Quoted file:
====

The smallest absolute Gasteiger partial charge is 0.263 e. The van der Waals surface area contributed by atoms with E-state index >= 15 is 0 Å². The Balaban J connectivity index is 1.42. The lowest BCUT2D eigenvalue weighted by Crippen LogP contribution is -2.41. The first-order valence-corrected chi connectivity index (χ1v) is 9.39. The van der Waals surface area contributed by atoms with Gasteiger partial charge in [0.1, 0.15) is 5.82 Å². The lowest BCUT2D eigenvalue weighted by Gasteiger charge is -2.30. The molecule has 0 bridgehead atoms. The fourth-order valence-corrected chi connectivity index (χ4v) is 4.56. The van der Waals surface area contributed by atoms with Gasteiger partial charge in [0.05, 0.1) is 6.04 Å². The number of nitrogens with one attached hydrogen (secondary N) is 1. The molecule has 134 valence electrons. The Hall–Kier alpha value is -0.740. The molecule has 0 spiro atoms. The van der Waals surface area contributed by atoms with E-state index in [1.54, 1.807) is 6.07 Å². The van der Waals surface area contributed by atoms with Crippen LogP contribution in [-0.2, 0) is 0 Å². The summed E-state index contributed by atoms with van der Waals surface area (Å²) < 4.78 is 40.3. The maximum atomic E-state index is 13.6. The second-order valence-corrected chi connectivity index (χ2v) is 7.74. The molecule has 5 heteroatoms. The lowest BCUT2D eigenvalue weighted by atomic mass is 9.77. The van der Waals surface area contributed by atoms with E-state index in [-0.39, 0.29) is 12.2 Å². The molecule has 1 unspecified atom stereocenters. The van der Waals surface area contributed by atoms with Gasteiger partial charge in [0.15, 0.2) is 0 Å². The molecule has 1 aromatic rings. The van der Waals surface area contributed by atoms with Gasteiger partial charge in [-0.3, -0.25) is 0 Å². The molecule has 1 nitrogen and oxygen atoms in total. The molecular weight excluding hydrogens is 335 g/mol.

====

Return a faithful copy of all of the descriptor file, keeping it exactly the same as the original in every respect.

The smallest absolute Gasteiger partial charge is 0.263 e. The van der Waals surface area contributed by atoms with E-state index >= 15 is 0 Å². The Balaban J connectivity index is 1.42. The lowest BCUT2D eigenvalue weighted by Crippen LogP contribution is -2.41. The first-order valence-corrected chi connectivity index (χ1v) is 9.39. The van der Waals surface area contributed by atoms with Gasteiger partial charge in [0.1, 0.15) is 5.82 Å². The lowest BCUT2D eigenvalue weighted by Gasteiger charge is -2.30. The molecule has 0 bridgehead atoms. The fourth-order valence-corrected chi connectivity index (χ4v) is 4.56. The van der Waals surface area contributed by atoms with Gasteiger partial charge in [0.05, 0.1) is 6.04 Å². The number of nitrogens with one attached hydrogen (secondary N) is 1. The molecule has 134 valence electrons. The Hall–Kier alpha value is -0.740. The molecule has 0 spiro atoms. The van der Waals surface area contributed by atoms with E-state index in [1.54, 1.807) is 6.07 Å². The van der Waals surface area contributed by atoms with Crippen LogP contribution in [-0.2, 0) is 0 Å². The summed E-state index contributed by atoms with van der Waals surface area (Å²) < 4.78 is 40.3. The maximum atomic E-state index is 13.6. The second-order valence-corrected chi connectivity index (χ2v) is 7.74. The molecule has 5 heteroatoms. The lowest BCUT2D eigenvalue weighted by atomic mass is 9.77. The van der Waals surface area contributed by atoms with E-state index in [-0.39, 0.29) is 12.2 Å². The molecule has 1 unspecified atom stereocenters. The van der Waals surface area contributed by atoms with Gasteiger partial charge in [0.15, 0.2) is 0 Å². The molecule has 1 aromatic rings. The van der Waals surface area contributed by atoms with Gasteiger partial charge in [-0.3, -0.25) is 0 Å². The molecule has 1 nitrogen and oxygen atoms in total. The molecular weight excluding hydrogens is 335 g/mol.